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Latest Activity: Aug 11, 2016
Started by Sujatin Aug 11, 2016.
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Michael - as far as I am aware it is the same book just two different editions and the later one is not a revised text. So this same text is the basis of the Buddhist psychology course.
There is a long and fascinating article in today’s NY Times entitled Talk Therapy Doesn’t Pay, So Psychiatry Turns to Drug Therapy which is about how payments by insurance companies in the US are inducing psychiatrists to turn away from psychotherapy in favour of psychopharmacology. The article focuses on an experienced psychiatrist from Pennsylvania named Donald Levine who, in spite of his strong belief in the effectiveness of psychotherapy, has now become a dispenser of drugs for the simple reason that it pays more to do so. In the past, Levine would spend up to twelve long sessions before reaching a diagnosis; now he is forced to make one in his first fifteen minute session with a patient. And in these brief sessions he often has to cut patients off from discussing their problems in excessive detail on the grounds that the conversation is becoming too psychotherapeutic. Levine does encourage his patients to go into therapy, but as the article notes, few of them actually do. His job now is to offer his patients relief from their symptoms as quickly and as cost-efficiently as possible.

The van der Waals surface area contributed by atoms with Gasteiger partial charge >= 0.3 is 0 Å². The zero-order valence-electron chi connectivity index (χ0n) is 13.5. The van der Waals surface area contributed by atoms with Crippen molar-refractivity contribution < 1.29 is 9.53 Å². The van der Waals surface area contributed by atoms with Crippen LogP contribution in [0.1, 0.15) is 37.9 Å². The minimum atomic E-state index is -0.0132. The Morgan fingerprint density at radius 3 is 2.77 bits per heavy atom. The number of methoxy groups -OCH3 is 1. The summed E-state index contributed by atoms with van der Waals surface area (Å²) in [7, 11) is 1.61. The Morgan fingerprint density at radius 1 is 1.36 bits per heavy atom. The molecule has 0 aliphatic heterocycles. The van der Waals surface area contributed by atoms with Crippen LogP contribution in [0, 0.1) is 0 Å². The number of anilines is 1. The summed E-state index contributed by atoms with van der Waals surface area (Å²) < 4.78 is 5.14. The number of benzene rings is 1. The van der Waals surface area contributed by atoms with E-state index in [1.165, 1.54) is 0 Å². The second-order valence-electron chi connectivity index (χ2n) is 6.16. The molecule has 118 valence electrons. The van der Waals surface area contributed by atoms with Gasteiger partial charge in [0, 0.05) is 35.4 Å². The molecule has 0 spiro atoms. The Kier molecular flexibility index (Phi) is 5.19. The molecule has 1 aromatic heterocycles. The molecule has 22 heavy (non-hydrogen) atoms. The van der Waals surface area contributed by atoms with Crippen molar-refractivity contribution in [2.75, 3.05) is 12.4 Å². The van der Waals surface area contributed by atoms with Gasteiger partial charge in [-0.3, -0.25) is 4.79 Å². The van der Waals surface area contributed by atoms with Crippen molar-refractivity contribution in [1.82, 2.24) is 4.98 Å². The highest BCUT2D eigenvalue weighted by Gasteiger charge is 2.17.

I find this a deplorable way to approach psychological suffering, but it does reflect the values of a society that is increasingly driven by materialist values. It’s easy to blame the insurance companies for forcing the values of accountancy on psychotherapy, but this is what such enterprises do. Levine, who appears in the article in a sympathetic light, could be criticised for choosing to practise psychopharmacology over psychotherapy in order to keep his income high. But however disappointing his decision might be, the problem goes far beyond the personal decision of one psychiatrist. The matter is very complex and raises all sorts of issues about treating a variety of psychological conditions and how such treatments should be funded. But it is hard to avoid the conclusion that in its frenzy for minimising costs and increasing profits, a consumerist society simply refuses to make allowance for personal growth. In the UK, the NHS has decided to put more emphasis on talking therapy in recognition of its proven superiority to drug therapy. Perhaps this should be seen as a welcome development, but the same cost/investment mentality which guides US insurers appears to be at work in the UK, too. NICE, the NHS body that is charged with assessing clinical effectiveness is only interested in results, that is to say, quantifiable outcomes. Where then, is the space for the belief that psychotherapy of its own necessity must be more interested in process than results?
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